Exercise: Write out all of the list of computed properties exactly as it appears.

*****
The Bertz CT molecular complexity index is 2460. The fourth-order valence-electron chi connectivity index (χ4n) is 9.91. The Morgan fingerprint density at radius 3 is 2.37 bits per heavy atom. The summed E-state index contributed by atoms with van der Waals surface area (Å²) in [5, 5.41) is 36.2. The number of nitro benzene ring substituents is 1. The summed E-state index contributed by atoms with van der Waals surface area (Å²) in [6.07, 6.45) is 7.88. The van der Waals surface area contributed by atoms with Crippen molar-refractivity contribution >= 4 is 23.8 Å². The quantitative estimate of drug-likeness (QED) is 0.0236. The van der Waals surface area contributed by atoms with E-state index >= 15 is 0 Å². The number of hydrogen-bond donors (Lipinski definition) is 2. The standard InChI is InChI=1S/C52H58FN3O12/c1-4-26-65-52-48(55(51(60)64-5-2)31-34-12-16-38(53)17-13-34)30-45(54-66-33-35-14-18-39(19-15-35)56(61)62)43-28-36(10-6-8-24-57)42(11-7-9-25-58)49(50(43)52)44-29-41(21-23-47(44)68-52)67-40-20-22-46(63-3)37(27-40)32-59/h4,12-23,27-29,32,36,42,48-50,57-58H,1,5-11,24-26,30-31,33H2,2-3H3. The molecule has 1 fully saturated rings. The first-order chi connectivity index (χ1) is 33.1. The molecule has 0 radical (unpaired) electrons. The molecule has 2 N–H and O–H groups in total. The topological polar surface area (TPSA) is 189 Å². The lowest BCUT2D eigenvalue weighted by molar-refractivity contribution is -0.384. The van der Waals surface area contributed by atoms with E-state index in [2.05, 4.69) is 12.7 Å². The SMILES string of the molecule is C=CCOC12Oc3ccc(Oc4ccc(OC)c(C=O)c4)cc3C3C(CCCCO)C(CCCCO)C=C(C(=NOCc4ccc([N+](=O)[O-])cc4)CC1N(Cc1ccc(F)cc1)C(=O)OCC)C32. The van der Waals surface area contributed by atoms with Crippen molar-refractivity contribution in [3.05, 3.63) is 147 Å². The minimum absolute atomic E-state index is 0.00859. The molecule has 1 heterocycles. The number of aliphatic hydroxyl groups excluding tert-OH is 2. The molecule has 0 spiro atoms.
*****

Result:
The Bertz CT molecular complexity index is 2460. The fourth-order valence-electron chi connectivity index (χ4n) is 9.91. The Morgan fingerprint density at radius 3 is 2.37 bits per heavy atom. The summed E-state index contributed by atoms with van der Waals surface area (Å²) in [5, 5.41) is 36.2. The number of nitro benzene ring substituents is 1. The summed E-state index contributed by atoms with van der Waals surface area (Å²) in [6.07, 6.45) is 7.88. The van der Waals surface area contributed by atoms with Crippen molar-refractivity contribution >= 4 is 23.8 Å². The quantitative estimate of drug-likeness (QED) is 0.0236. The van der Waals surface area contributed by atoms with E-state index >= 15 is 0 Å². The number of hydrogen-bond donors (Lipinski definition) is 2. The standard InChI is InChI=1S/C52H58FN3O12/c1-4-26-65-52-48(55(51(60)64-5-2)31-34-12-16-38(53)17-13-34)30-45(54-66-33-35-14-18-39(19-15-35)56(61)62)43-28-36(10-6-8-24-57)42(11-7-9-25-58)49(50(43)52)44-29-41(21-23-47(44)68-52)67-40-20-22-46(63-3)37(27-40)32-59/h4,12-23,27-29,32,36,42,48-50,57-58H,1,5-11,24-26,30-31,33H2,2-3H3. The molecule has 1 fully saturated rings. The first-order chi connectivity index (χ1) is 33.1. The molecule has 0 radical (unpaired) electrons. The molecule has 2 N–H and O–H groups in total. The topological polar surface area (TPSA) is 189 Å². The lowest BCUT2D eigenvalue weighted by molar-refractivity contribution is -0.384. The van der Waals surface area contributed by atoms with E-state index in [2.05, 4.69) is 12.7 Å². The SMILES string of the molecule is C=CCOC12Oc3ccc(Oc4ccc(OC)c(C=O)c4)cc3C3C(CCCCO)C(CCCCO)C=C(C(=NOCc4ccc([N+](=O)[O-])cc4)CC1N(Cc1ccc(F)cc1)C(=O)OCC)C32. The van der Waals surface area contributed by atoms with Crippen molar-refractivity contribution in [3.05, 3.63) is 147 Å². The minimum absolute atomic E-state index is 0.00859. The molecule has 1 heterocycles. The number of aliphatic hydroxyl groups excluding tert-OH is 2. The molecule has 0 spiro atoms.